Life at a distance

Here’s what family life with disabilities taught me about social distancing

5 minute read
Home is a normal, cozy place for us to be: writer Gabrielle Kaplan-Mayer and her son George. (Image courtesy of the author.)
Home is a normal, cozy place for us to be: writer Gabrielle Kaplan-Mayer and her son George. (Image courtesy of the author.)

In 2009, I had a lumpectomy to get rid of the Stage 2 breast cancer that I discovered one day while I was taking an extra-long shower. I was 37 years old, with no family history of the illness—and a mom of two young kids: a 6-year-old with severe autism and a 3-year-old. I was not scared of my own death, but I was terrified at the prospect of leaving these two beings, whom I love more than life itself, without a mother.

Important advice

During my surgery, a number of lymph nodes surrounding the cancerous lump were removed and three tested positive for cancer. Chemotherapy and radiation followed. My oncologist told me to be extra-cautious about taking care of my right side where the lymph nodes were gone: a simple cut or scratch could cause a serious infection that could be hard for my body to fight.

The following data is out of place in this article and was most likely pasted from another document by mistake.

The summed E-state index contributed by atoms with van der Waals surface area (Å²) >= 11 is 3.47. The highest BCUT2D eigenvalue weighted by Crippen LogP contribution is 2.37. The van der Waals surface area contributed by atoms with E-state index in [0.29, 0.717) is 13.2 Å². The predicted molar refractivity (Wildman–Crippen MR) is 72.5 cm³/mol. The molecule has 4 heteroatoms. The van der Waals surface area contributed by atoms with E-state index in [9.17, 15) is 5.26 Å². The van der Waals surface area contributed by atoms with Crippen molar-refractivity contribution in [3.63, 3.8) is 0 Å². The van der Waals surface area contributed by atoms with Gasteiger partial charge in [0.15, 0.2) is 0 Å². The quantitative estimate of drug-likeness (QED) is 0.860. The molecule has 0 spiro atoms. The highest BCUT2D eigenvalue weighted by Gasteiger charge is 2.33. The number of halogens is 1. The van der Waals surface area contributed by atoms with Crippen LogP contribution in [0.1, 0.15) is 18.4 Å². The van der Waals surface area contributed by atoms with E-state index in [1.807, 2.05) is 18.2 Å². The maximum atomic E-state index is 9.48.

I nodded and thought I listened to her words. My plate was full with transitioning my son to kindergarten, with my work, with the daily chores that come with being a mom, partner, daughter.

A few months later, I got a papercut on my right hand. I didn’t notice it at first, and by the time I did, it was too late. I went to my doctor’s office with a high fever and spent days in the hospital, away from my kids, while my arm swelled and my doctors couldn’t say if or when the infection would clear.

The antibiotics and steroids did work, my arm and hand returned to normal, and I became more diligent about caring for both my right hand and arm, and also my overall wellbeing—because surviving cancer isn’t my only major health concern.

Worrying about me

Last week, my 21-year-old nephew called me after I had texted him to say how sorry I felt that he couldn’t return to the last half of his senior year of college. Instead of talking about that, he opened our chat with a question for me:

“Aunt G—I’m not trying to scare you—but do you have enough insulin? Have you thought about what would happen if there’s a shortage?”

I assured him that I had a good supply right now and had checked on where my Novolog was manufactured and that I thought I would be okay.

I hate that with everything on my nephew’s mind, he’s also worried about me, living with Type 1 diabetes during the COVID-19 outbreak. Since my diagnosis at age 10, I’ve been keenly aware that my life depends on a syringe and a vial (now an insulin pump). Truthfully, though, I’ve never spent as much time as I have this week considering where my insulin is manufactured and how easily a catastrophe could halt production…and how quickly people with Type 1 diabetes, like me, would die in that case.

Our advantage